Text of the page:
As the handful of my long time readers know, I work at a grocery store. As an introvert, dealing with the public constantly is exhausting for me. It is very difficult to act and think compassionately toward the mewling needy American populace constantly.
I often think to myself: well, Jesus and Buddha never worked retail.
Of course, I know such thinking is wrong. I pull back and breath to calm myself. It is very, very hard to keep people in perspective when they are so many of them doing unmindful and inconsiderate things to each other. These are not done maliciously; they are done just because people are not paying attention. I often catch myself daydreaming to escape the noise and bodies in my exhaustion. I fail to live in the present when I am working. It isn’t that unusual for me to have hour long holes in my memory.
All of this thinking is contrary to the philosophy of compassion and mindfulness. I am passing judgment on people. Where is my compassion? When I am tired and mentally exhausted is when I need to practice more mindfully. I try to breathe more and focus on the moment. I am better than I used to be; I don’t have panic attacks around people anymore. I do feel genuinely kinder toward them. But they are still exhausting.
It takes time to grow in mindfulness. I still think even Jesus and Buddha would have difficulties in today’s consumerist culture. Challenge also provides room for growth. I have improved greatly. That is what is important. I just need to be more mindful in the moments I have at work. Before, I often view work as a segregation of my life. It was a part that I just cut away. Well, that is now most of the waking day I cut out now. I am still alive during work hours. My time is still my own to use toward the practice of compassion and mindfulness.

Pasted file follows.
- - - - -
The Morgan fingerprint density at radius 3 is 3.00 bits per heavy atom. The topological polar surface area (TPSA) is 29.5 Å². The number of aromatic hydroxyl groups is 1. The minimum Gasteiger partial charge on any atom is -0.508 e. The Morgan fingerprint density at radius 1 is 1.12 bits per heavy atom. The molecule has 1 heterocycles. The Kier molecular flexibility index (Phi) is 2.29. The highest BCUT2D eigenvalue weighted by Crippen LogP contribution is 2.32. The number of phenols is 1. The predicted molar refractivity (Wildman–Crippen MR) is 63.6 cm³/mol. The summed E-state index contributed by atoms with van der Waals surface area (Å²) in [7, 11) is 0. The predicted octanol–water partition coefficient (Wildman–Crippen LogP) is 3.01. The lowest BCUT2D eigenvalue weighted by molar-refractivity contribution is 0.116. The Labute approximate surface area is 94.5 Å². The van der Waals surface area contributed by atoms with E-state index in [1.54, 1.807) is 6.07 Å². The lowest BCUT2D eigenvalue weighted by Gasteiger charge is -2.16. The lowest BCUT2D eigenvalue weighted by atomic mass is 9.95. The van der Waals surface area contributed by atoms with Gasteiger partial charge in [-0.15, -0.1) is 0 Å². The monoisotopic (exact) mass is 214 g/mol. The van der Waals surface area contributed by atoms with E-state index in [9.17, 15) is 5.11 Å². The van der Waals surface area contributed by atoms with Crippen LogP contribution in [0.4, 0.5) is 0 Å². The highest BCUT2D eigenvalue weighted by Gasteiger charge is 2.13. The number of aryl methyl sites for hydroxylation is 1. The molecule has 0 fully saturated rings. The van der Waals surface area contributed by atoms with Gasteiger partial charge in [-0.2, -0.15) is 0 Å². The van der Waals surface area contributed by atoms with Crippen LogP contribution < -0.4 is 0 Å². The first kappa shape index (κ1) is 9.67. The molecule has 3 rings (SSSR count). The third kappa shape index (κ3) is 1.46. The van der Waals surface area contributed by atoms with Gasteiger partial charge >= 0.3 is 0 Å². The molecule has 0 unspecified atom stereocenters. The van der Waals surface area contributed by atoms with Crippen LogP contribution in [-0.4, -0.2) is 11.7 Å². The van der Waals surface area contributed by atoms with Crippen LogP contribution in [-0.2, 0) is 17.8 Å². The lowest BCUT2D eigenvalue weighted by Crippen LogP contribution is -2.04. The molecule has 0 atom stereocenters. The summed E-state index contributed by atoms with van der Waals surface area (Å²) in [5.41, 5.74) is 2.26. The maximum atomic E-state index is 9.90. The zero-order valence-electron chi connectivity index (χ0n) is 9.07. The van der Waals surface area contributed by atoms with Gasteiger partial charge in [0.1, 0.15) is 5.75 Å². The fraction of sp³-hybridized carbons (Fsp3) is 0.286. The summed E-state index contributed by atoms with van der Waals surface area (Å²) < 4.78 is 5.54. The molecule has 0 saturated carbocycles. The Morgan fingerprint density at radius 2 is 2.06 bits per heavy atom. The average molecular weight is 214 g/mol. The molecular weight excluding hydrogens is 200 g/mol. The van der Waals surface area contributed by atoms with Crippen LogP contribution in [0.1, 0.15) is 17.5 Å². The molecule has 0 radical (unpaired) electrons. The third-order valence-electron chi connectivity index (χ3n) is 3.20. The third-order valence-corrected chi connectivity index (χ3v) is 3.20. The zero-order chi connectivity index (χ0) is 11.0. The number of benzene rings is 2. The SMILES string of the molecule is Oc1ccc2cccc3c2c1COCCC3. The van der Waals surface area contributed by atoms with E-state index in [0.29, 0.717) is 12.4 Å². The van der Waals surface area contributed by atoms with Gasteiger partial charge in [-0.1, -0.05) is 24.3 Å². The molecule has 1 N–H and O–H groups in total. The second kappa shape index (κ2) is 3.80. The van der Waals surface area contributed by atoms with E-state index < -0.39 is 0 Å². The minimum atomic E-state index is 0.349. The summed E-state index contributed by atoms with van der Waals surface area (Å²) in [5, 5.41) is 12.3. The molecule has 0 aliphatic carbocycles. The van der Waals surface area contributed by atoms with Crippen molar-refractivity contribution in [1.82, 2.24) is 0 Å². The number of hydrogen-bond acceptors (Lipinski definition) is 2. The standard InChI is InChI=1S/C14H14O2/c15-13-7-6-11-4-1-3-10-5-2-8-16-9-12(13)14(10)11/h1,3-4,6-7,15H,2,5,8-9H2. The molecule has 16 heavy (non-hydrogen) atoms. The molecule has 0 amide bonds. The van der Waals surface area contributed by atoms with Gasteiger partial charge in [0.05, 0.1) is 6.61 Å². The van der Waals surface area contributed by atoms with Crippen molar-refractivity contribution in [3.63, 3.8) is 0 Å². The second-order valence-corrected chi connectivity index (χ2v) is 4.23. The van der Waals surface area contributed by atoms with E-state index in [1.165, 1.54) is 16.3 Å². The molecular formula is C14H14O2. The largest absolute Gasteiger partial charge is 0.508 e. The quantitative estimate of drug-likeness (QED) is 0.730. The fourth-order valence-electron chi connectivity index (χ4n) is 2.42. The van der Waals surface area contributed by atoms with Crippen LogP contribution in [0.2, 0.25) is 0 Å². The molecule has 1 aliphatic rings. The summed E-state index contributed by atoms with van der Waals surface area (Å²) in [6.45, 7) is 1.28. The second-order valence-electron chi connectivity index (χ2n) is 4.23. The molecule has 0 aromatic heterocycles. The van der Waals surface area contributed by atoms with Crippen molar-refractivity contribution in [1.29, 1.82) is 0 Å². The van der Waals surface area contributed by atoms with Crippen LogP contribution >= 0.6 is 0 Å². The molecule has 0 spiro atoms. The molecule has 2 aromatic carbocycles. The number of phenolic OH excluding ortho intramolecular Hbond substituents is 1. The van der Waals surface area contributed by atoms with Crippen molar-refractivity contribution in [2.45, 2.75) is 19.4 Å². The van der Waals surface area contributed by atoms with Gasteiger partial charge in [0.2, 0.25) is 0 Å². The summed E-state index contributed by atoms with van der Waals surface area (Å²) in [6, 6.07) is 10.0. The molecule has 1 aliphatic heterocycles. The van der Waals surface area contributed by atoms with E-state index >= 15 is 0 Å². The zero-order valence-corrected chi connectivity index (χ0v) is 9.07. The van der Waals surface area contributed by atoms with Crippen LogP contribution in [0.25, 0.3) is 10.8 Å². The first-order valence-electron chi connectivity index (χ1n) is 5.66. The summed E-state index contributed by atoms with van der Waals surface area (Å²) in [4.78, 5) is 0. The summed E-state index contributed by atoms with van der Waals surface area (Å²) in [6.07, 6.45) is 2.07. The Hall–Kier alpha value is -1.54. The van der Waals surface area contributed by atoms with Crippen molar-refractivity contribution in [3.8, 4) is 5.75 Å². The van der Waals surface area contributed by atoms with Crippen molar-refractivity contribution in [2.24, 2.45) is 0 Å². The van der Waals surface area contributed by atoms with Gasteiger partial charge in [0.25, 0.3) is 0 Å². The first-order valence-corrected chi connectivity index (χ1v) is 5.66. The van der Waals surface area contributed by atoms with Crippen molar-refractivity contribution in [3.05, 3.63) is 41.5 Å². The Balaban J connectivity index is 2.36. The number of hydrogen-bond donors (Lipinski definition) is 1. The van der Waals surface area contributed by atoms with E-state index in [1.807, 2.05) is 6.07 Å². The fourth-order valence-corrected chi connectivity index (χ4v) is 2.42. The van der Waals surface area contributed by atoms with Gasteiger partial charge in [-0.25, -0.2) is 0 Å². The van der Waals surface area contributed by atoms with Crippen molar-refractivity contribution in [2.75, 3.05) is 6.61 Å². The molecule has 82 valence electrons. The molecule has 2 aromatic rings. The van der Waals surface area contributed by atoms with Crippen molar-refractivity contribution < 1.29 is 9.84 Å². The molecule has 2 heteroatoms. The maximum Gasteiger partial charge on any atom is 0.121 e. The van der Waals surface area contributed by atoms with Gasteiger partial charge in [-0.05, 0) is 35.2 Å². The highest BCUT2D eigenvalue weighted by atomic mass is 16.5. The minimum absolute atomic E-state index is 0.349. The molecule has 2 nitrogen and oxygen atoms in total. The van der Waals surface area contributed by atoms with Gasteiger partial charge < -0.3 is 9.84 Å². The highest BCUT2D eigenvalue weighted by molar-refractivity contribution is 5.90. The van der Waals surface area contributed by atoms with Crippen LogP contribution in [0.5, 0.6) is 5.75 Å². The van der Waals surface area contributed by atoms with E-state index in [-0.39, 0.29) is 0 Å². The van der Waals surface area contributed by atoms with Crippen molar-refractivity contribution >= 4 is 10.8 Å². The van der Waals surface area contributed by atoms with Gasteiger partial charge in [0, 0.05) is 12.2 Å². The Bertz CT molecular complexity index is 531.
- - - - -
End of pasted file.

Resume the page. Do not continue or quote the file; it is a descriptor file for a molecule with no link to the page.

So I shall focus more on understanding and reason. Next time I am out in the rain collecting shopping carts, I will think on how maybe the people leaving them behind are hurting today because of the rain, or stressed because of appointments, or using a cane instead of labeling them as simply lazy and inconsiderate. Next time I am called to bag groceries, I will see it as an opportunity to help someone with one small suffering or concern instead of getting angry and frustrated at the interruption. Whenever someone is in the way when I have a heavy load, I will consider how their back is likely hurting like mine or how their mind is so distracted with suffering they cannot notice the people around them. Whenever the lines back up, the noise becomes too much, I will breathe, calm down, and smile. These people are suffering. My small smile and patience may well be the only kind thing they see today.
It is difficult. I will fail, but the attempt is enough. Each attempt makes it easier. Practice is simply a matter of trying, and that is enough.